Information failure is a type of market failure where individuals or firms have a lack of information about economic decisions.
There are different types of information failure:
- Information asymmetries – where one party has access to information that another party doesn’t. For example, the seller of a car may know it has some problem, but the buyer may not be aware.
- Failure to disclose information. In many economic transactions, agents may not make full disclosure. For example, when applying for health insurance, you may fail to inform the insurer about genetic traits or your current ill health. When purchasing financial assets, the buyer may not be aware of the risk involved. This was an issue in the period before the credit crunch. This leads to information asymmetries
- Difficulty in estimating costs and benefits. It is often difficult to be aware of social costs of goods. Accounting costs are relatively easy to know. But, when it comes to knowing more intangible external costs, it becomes difficult to put an accurate figure.
- For example, if we take producing energy from coal powered station, the private costs to the firm can be measured in terms of labour costs, costs of coal. But, the external costs from releasing CO2 into the atmosphere are very difficult to accurately measure. It requires estimates of the monetary cost of pollution both now and in the future.
- It is also very difficult to known future costs and benefits because there are many uncertainties – e.g. what will be the real economic cost of global warming.
- Lack of education/awareness. Merit and demerit goods have degrees of information failure with consumers unaware of the true personal cost/benefit. For example, if we take tobacco, there was a time when many people were not aware of the ill-effects of tobacco on health. Recently, there has been increasing concern about the health costs of sugar consumption. Many consumers are unaware of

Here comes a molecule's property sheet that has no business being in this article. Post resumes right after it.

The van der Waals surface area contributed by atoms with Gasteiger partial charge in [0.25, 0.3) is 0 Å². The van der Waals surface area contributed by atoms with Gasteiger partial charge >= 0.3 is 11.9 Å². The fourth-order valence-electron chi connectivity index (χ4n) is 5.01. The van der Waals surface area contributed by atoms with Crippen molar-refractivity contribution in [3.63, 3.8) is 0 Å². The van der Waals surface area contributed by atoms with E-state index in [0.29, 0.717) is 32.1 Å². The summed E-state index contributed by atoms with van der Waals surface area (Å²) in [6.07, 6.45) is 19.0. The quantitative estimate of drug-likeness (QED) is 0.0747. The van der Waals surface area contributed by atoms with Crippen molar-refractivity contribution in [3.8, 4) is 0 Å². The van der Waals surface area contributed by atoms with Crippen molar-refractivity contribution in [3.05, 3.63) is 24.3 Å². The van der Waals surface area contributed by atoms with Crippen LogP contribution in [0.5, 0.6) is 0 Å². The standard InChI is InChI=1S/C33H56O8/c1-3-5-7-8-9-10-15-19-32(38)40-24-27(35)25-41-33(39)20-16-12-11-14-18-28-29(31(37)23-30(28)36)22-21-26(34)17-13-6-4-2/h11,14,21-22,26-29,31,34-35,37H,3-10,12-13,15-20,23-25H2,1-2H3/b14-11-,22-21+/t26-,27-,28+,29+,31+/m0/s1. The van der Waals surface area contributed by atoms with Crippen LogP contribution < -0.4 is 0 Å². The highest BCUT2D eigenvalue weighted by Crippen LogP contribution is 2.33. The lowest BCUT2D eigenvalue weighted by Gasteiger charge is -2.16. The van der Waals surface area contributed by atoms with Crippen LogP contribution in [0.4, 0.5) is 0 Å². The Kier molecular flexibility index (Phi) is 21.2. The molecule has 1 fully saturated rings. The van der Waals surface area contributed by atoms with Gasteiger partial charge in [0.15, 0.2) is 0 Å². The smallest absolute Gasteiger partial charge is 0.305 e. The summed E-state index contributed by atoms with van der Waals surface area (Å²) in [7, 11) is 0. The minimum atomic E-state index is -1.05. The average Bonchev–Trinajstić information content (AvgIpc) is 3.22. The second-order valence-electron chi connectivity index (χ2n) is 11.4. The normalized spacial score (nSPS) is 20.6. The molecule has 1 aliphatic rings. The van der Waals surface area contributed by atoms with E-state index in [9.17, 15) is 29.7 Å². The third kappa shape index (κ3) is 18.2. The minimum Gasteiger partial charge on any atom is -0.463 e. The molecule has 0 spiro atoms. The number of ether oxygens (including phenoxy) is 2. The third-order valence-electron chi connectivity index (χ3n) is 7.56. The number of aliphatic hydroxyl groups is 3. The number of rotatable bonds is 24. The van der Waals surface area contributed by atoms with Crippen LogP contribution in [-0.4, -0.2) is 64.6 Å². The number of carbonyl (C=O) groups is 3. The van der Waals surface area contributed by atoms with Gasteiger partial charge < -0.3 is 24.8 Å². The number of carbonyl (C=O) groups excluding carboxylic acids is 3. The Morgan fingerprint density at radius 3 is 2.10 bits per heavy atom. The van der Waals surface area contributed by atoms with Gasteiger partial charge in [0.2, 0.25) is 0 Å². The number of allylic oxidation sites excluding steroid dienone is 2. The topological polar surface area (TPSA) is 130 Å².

- the amount of sugar in processed food
- The harmful effects of sugar on health.
- Framing issues. When making decisions over whether to purchase a good, consumers will be influenced by how the good is portrayed.
- For example, a firm may advertise an orange drink has a healthy fruit drink, with added vitamin C. From the packaging a quick glance may give consumers the impression they are buying a healthy drink. But, hidden in the ingredients are very high levels of processed sugar. Drinks companies may even hide levels of sugar, by calling the sugar ‘dextrose’ or ‘glucose’. Therefore, the perception can be different to the reality.
- Moral Hazard. This occurs when individuals alter their behaviour because of certain guarantees.
- For example, an insurance firm may be willing to offer insurance against a bike being stolen. However, the firm may not realise that through offering insurance, it alters consumer behaviour and, after gaining insurance, the consumer takes less care to lock it up. Therefore, the insurance company loses out because it is more likely to pay out than previously expected.
- The government may offer a guarantee of bank deposits, but this could cause the bank to take more risks and increase likelihood government has to bail out banks.
- more on moral hazard.
- Irrelevant information / misinformation. If you are applying for a job, a firm may search on the internet and find a Facebook post from several years ago. The employer may use this and avoid giving job – even though it is no longer relevant to who you are now. Alternatively, there may be false information/slander circulated which is hard to deny.
- Information bias. The government has set up regulators to deal with natural monopolies, e.g. gas and electricity. The regulator aims to set fair prices for industry and consumers. However, if they rely on information from the firm, they may become sympathetic to the firm and allow price rises. This is known as regulatory capture – where regulators act in a favourable way to the firm they are regulating.
Possible information failures in daily life
- Are we aware of the full benefit of studying and passing exams for lifetime income and opportunities?
- Are we aware of the health costs of a full fat yoghurt – with high sugar content?
- If we are employing people, how do we know how they will perform in their job?
- Confirmation bias. Do we look for information/opinions which backs up our preconceived ideas.